Boardwalk Apartments, L.C. v. State Auto Property and Casualty Insurance Co.
MEMORANDUM AND ORDER granting in part and denying in part 358 Motion to Alter Judgment. Signed by District Judge Julie A. Robinson on 1/14/2015. (bw)
IN THE UNITED STATES DISTRICT COURT
FOR THE DISTRICT OF KANSAS
STATE AUTO PROPERTY AND
CASUALTY INSURANCE COMPANY,
BOARDWALK APARTMENTS, L.C.,
Case No. 11-2714-JAR
MEMORANDUM AND ORDER
This insurance coverage action arose out of a 2005 fire at Boardwalk Apartments, L.C.’s
(“Boardwalk”) apartment complex in Lawrence, Kansas. Boardwalk was insured under a
commercial property insurance policy issued by State Auto Property and Casualty Insurance
Company (“State Auto”). The Policy’s business income, replacement cost, and coinsurance
provisions were at issue in this case, the second of two lawsuits filed to resolve coverage
disputes after the fire. The Court ruled on several matters on cross-motions for summary
judgment, narrowing the issues to be decided at trial. Beginning on June 24, 2014, this case was
tried to a jury. The jury returned verdicts in favor of Boardwalk on both breach of contract
claims, calculating damages for each claim and finding consequential damages in the amount of
$2,627,943. Before the Court is State Auto’s Motion to Alter or Amend Judgment Pursuant to
Rule 59(e) and/or for Relief from Judgment Pursuant to Rule 60(b) (Doc. 358), which includes a
request for remittitur. As described more fully below, the Court determines that the
consequential damages award is excessive and conditions the denial of a new trial on the amount
of consequential damages upon the acceptance by Boardwalk of a remittitur.
The Boardwalk apartment complex in Lawrence, Kansas, was located on Frontier Way,
which used to be called Fireside Drive. This dispute arises out of a fire that occurred on October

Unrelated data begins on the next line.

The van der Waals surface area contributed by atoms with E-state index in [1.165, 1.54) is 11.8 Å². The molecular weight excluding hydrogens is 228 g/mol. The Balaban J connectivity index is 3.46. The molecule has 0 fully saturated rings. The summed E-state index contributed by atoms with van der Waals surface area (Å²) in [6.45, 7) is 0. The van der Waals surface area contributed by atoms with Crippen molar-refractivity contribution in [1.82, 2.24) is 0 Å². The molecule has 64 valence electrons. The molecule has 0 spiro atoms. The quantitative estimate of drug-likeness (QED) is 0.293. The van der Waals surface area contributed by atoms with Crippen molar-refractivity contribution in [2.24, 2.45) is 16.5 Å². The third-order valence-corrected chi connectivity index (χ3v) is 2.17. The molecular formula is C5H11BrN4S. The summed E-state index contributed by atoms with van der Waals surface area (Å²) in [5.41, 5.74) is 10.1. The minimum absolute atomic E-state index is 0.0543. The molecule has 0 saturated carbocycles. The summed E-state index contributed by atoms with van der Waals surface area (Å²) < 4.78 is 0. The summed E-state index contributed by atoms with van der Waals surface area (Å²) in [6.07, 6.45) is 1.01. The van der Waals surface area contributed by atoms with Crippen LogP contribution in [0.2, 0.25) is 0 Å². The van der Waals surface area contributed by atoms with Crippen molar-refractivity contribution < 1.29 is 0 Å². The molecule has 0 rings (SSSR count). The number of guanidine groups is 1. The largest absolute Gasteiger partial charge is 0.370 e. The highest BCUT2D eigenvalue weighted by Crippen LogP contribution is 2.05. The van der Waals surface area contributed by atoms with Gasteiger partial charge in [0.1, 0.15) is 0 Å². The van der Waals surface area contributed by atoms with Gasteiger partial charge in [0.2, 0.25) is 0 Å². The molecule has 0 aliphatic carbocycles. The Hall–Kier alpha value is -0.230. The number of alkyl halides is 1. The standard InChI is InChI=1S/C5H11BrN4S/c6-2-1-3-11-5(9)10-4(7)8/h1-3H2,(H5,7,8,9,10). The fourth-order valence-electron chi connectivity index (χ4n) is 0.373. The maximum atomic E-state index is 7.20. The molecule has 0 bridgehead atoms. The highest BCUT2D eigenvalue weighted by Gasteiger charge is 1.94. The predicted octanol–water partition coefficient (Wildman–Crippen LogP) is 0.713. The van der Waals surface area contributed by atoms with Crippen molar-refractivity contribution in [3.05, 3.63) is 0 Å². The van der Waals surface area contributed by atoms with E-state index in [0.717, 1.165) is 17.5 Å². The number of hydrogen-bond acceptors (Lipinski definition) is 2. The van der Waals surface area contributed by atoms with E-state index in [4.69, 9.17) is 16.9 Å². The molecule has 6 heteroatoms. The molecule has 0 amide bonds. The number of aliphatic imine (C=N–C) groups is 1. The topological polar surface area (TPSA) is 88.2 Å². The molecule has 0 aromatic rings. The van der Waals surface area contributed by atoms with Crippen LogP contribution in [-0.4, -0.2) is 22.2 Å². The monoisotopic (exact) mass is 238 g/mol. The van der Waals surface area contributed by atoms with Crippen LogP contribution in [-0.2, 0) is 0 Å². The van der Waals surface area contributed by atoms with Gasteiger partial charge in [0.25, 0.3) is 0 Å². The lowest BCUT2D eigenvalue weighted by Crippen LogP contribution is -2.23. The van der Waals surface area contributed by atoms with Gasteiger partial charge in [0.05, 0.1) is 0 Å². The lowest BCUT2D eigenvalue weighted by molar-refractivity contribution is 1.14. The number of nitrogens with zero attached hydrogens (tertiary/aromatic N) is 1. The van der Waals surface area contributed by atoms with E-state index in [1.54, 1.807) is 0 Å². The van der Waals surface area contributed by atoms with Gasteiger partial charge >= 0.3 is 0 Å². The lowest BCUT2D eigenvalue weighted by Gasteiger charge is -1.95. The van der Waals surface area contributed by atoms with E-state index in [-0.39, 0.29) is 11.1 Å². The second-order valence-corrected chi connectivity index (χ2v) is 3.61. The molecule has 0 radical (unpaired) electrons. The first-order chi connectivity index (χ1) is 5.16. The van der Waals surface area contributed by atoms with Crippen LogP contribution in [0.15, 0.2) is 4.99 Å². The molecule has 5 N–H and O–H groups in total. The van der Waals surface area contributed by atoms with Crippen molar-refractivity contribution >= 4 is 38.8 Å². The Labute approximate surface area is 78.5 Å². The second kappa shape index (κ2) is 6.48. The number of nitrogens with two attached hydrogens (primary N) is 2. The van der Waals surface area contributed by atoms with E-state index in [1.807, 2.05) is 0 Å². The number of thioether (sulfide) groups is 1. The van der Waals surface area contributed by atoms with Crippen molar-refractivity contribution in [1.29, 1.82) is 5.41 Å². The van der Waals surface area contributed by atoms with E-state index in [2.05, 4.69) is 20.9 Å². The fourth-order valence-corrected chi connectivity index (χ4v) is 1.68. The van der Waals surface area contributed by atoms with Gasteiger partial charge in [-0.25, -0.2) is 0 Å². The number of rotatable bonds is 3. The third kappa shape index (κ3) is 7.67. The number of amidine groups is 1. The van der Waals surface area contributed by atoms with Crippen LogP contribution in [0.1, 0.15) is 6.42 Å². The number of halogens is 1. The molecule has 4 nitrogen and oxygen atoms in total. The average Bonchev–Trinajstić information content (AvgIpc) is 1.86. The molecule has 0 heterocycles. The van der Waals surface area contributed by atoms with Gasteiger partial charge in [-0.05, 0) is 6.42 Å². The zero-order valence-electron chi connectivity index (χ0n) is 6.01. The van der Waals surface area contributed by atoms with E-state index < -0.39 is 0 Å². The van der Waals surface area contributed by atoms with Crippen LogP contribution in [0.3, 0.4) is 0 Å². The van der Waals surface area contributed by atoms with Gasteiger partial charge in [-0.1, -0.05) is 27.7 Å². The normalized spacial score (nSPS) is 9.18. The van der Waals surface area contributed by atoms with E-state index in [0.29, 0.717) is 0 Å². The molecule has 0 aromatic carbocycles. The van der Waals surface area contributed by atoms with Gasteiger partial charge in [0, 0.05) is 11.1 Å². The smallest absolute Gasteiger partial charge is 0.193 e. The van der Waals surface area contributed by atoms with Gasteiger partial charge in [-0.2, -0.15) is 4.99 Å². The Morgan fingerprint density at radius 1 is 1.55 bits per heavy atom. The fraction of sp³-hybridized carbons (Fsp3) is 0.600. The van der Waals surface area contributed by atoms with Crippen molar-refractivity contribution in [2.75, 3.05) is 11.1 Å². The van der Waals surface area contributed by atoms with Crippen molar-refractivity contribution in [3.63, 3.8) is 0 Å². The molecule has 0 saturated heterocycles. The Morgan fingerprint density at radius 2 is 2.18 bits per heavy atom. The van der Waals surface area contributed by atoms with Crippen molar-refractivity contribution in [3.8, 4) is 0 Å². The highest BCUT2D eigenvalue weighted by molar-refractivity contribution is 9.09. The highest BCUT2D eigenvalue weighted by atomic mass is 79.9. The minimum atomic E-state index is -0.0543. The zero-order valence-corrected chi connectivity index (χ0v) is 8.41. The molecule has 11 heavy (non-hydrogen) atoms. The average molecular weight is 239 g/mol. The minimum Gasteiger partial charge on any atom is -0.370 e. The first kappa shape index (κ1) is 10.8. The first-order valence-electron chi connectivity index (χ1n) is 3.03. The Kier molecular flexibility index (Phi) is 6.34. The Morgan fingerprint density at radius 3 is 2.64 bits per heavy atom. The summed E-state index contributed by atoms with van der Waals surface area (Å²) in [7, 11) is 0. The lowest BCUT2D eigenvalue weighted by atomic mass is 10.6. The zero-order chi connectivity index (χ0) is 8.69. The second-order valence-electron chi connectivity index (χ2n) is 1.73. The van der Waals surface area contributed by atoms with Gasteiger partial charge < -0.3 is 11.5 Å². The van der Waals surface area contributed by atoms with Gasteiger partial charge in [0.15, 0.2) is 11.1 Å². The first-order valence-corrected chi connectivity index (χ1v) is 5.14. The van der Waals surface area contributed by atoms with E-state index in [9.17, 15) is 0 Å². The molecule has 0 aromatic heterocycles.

7, 2005 that destroyed Building 1 in the Boardwalk apartment complex. On March 27, 2006,
State Auto filed a lawsuit on certain coverage issues against Boardwalk in the Western District
of Missouri (“the Missouri Litigation”). The Missouri Litigation concluded on September 8,
2009. The Court determined on summary judgment that after the Missouri Litigation concluded,
Boardwalk timely elected to rebuild Building 1. Boardwalk contended at trial that State Auto
breached the insurance contract because it failed to pay the full amounts owed under the policy.
Boardwalk sought the cost to replace Building 1, which Boardwalk contended at trial was
$3,408,957. State Auto previously paid Boardwalk $2,128,794.17 as indemnity for Building 1,
but Boardwalk contended in this lawsuit that State Auto owed it an additional amount for the
replacement cost of Building 1. State Auto argued that the coinsurance provision of the Policy
applied, reducing its obligation to pay the full replacement cost, and therefore Boardwalk was
not entitled to any additional amounts under the terms of the Policy.
Second, Boardwalk contended it was entitled under the insurance policy to its lost rental
business income during the “period of restoration,” as well as consequential damages as a result
of State Auto’s failure to pay what was owed to Boardwalk under the Policy. State Auto
asserted a counterclaim that Boardwalk is not entitled to any additional payments under the